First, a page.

Commentary: Costa Mesa needs 'a return to normal'

Inhumane. Draconian. Extreme.

Those are some of the wild adjectives that the Costa Mesa employees' union recently used to describe the City Council's initial contract offer.

Few of Costa Mesa's hard-working and recession-hardened residents would use the same words for a contract offer that, among other things, reduced sick days for public employees from an astonishing 12 annually to a reasonable six (and doesn't allow them to bank unused days).

The City Council also asked a workforce where 311 of the 450 full-time employees [about 200 are represented by the Costa Mesa City Employees Assn.] receive more than $100,000 in total compensation — including a five-star pension package that takes up 20% of the city's General Fund budget while still creating more than $220 million in unfunded liabilities — to take a 5% pay cut.

And there was the proposal to eliminate two of what's termed "floating holidays," still leaving the employees a dozen paid holidays annually.

I, along with I'll wager the vast majority of Costa Mesa residents, only want a return to normal.

For too many years, past city councils with the help of the employees' union expert negotiator (the city used a department head untrained in negotiations who would also receive any pay and benefit increases) have added more and more contracts until the pay and benefits are what most of us in the private sector could only dream of: the sick days, generous vacation allowances (that can be banked), seven automatic pay raises for each position, premium health care plans and an unsustainable pension plan that even today has drained the city's ability to keep up with its infrastructure needs. This is the result of the past cooperation union officials kept referring to. Of course they'd like to go back to those days.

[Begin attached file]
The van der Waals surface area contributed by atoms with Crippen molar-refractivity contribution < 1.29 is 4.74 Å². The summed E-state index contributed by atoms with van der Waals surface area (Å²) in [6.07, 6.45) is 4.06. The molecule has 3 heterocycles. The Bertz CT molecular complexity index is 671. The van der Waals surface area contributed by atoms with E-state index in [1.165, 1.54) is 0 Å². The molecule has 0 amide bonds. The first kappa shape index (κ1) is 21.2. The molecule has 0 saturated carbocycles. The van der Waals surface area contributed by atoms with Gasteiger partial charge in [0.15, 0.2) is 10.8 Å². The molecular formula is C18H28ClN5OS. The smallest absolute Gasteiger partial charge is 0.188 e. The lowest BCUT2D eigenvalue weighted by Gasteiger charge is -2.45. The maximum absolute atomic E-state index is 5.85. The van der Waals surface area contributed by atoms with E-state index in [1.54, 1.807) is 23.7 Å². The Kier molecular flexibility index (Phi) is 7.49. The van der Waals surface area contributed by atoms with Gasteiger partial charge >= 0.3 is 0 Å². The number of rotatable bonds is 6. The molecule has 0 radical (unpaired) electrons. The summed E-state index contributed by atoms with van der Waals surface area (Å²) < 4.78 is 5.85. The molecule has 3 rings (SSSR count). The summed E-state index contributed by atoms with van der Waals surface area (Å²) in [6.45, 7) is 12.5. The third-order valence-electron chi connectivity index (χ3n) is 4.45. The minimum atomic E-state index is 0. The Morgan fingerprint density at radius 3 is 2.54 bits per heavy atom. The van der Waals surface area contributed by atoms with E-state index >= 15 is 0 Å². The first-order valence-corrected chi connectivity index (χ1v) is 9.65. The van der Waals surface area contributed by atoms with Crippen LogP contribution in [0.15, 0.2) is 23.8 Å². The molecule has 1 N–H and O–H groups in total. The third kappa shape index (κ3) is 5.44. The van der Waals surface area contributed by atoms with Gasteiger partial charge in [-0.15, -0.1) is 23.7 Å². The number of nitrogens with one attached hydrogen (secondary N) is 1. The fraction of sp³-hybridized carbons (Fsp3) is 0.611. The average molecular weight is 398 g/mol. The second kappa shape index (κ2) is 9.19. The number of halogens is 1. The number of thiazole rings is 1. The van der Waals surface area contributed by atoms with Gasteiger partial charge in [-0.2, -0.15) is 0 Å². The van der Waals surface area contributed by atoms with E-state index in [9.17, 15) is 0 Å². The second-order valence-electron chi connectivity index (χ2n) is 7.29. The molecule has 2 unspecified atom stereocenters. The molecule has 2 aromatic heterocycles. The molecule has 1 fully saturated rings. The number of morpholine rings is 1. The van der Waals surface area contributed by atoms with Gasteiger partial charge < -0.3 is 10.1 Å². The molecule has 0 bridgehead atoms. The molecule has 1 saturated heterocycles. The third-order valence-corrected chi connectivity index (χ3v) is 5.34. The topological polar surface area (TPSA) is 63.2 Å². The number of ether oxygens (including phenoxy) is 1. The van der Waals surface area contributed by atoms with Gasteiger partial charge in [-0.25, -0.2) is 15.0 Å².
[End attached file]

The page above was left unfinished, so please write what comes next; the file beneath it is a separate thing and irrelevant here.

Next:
Here's the irony. Thanks to a thriving business community that includes the tax-generating machine called South Coast Plaza, our city has plenty of revenue. The problem has been misplaced spending priorities. We've made public-employee compensation a top priority, squeezing out basic city staples such as infrastructure repairs and youth sports leagues.

No one but union officials would say that's fair to the taxpayer.

This isn't just a Costa Mesa phenomenon. It's happened in virtually every city and county throughout California.

What cities need to do is what Costa Mesa is doing right now: resetting the table. We want our employees to earn a good living. They deserve no less. But we can't have Costa Mesa taxpayers providing their civil servants with compensation packages that are unheard of in today's private sector while sacrificing infrastructure needs and services to pay for them.

During the course of these negotiations, you'll hear plenty of rhetoric from the employees' union about the "inhumane" offers the City Council is making to its workers. This is right from of their how-to-win-during-contract-negotiations playbook and has worked for decades.

But we are in a new era of economic reality and transparency. That playbook won't work any longer.

Costa Mesa residents are fair people. They understand that the pendulum on public employee compensation has swung too far to the union's side. It's time for a return to reason, fiscal sanity and sustainability. It's time that Costa Mesa residents' needs were put first and the union stopped looking at local taxpayers as an unlimited ATM machine while the city can't make basic repairs or provide basic services.

As negotiations proceed under the transparency of the new Civic Openness In Negotiations (COIN) ordinance, the deals once stuck in the backrooms of City Hall will now be debated by the public in the sunshine of maximum disclosure.

And hardworking Costa Mesans can decide for themselves whether the city's position is — as labeled by union leaders — inhumane, draconian and extreme or simply fair and equitable to all, employees and residents.

JIM RIGHEIMER is mayor of Costa Mesa.

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